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If I have a large number of relationships I want to check that may or may not be linear (as in the bottom row of image below), is there a method that will reject the hypothesis the scatter plot is showing white noise? I want to check for the presence of any relationship without knowing what the form of that may be. What method/algorithm of measuring deviations from white noise captures the most different types of deviation?

enter image description here

image from: https://en.wikipedia.org/wiki/Correlations

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    $\begingroup$ You might want to check Brownian correlation en.wikipedia.org/wiki/Distance_correlation. It taps many but not all nonlinear "associations/shapes". $\endgroup$ – ttnphns Nov 19 '13 at 15:25
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    $\begingroup$ It is interesting that all but one of the scatterplots on the bottom can be identified with a (simple) test of homoscedasticity. The leftmost is arguably homoscedastic, but it is easily detected with a local smoother, unlike all but one of the others (the "smile"). The relevance for the present question is that you need to specify what forms of relationships are meaningful in your application. Otherwise, I can tell you with extremely high confidence a priori that every finite scatterplot you draw will have some non-white-noise "relationship" in it. $\endgroup$ – whuber Nov 19 '13 at 15:39
  • $\begingroup$ @ttnphns Thanks, that looks very relevant and I am investigating further. It still fails for the bottom right case though. I think there should be some way to do this in general since humans are obviously capable of detecting the structure by looking at the plots. $\endgroup$ – Flask Nov 19 '13 at 15:39
  • $\begingroup$ @whuber I agree there will always be some pattern that it is possible to see, yet I am capable of looking at a scatter plot and saying "that is for sure not just noise", which seems like I am performing a significance test. I do not think I am matching the patterns to previous ones I have seen, or sequentially matching combinations "primitive shapes" to the image then choosing the best fit. $\endgroup$ – Flask Nov 19 '13 at 15:44
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    $\begingroup$ The problem is that your description is inadequate: you need to stipulate more precisely in what ways a scatterplot might deviate from "white noise." This is perfectly analogous to simpler hypothesis tests, such as comparing two distributions. When we test whether data might come from a Normal distribution, we are testing for particular forms of non-Normality: shifts in location, scale, or even in a broader sense as measured by the max. difference in CDFs. Regardless, some measure of deviation from the null is required. How do you want to measure deviation from white noise? $\endgroup$ – whuber Nov 19 '13 at 15:59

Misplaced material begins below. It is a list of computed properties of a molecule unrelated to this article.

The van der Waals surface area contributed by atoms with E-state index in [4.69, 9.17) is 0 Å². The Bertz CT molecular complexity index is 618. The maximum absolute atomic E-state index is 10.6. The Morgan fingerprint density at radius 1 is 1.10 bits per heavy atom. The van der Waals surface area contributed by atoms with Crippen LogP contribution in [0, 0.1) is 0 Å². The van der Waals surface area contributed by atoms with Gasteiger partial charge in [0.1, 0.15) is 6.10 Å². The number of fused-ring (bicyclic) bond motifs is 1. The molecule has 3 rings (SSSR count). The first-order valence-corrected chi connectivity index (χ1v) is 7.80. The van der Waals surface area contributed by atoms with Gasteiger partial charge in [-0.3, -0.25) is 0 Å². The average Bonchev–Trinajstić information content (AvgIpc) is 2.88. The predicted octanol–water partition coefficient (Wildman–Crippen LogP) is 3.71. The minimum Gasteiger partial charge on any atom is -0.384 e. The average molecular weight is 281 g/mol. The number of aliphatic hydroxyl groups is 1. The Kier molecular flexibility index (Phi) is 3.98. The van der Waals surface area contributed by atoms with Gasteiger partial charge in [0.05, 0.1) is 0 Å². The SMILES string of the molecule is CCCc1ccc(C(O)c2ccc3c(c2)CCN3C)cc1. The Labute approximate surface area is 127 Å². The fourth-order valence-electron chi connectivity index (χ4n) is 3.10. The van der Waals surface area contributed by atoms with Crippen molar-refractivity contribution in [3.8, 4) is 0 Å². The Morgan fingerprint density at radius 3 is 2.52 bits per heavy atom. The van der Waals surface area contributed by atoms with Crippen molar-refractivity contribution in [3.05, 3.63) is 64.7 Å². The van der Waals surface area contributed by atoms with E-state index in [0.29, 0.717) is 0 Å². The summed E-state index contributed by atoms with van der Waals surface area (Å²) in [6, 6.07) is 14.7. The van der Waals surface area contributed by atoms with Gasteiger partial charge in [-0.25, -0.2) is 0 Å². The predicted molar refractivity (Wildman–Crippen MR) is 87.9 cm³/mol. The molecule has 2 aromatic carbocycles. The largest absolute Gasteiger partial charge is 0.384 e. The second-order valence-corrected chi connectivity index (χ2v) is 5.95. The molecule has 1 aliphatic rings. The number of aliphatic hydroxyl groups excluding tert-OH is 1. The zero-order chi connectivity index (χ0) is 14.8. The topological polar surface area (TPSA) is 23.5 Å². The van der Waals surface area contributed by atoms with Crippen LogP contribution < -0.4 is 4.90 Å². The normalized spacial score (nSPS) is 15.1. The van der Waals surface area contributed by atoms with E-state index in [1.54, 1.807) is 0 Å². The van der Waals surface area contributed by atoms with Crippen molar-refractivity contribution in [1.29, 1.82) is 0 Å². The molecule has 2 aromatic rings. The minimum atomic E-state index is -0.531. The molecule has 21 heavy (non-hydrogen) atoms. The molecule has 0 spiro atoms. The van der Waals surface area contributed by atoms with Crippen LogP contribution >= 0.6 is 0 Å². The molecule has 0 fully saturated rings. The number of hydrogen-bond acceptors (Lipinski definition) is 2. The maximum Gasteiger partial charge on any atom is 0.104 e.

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Maximal Information coefficient is one method that has been used for this. "In statistics, the maximal information coefficient (MIC) is a measure of the strength of the linear or non-linear association between two variables X and Y."

Detecting Novel Associations in Large Data Sets. D. Reshef et. al

http://en.wikipedia.org/wiki/Maximal_information_coefficient

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    $\begingroup$ Important to look at the comments to that article too. $\endgroup$ – Nick Cox Nov 19 '13 at 16:27
  • $\begingroup$ @pat Thanks, this paper linked in the comments also seems relevant. It is unclear to me from scanning the two papers whether the MIC may superior for small datasets (mine are actually ~n=10) $\endgroup$ – Flask Nov 19 '13 at 16:56
  • $\begingroup$ Not certain how well it would do on a sample that small, but there was a comment on relaxing false discovery rates to find significant associations for a small GENE dataset (n=24) in the Science article. $\endgroup$ – pat Nov 19 '13 at 17:21

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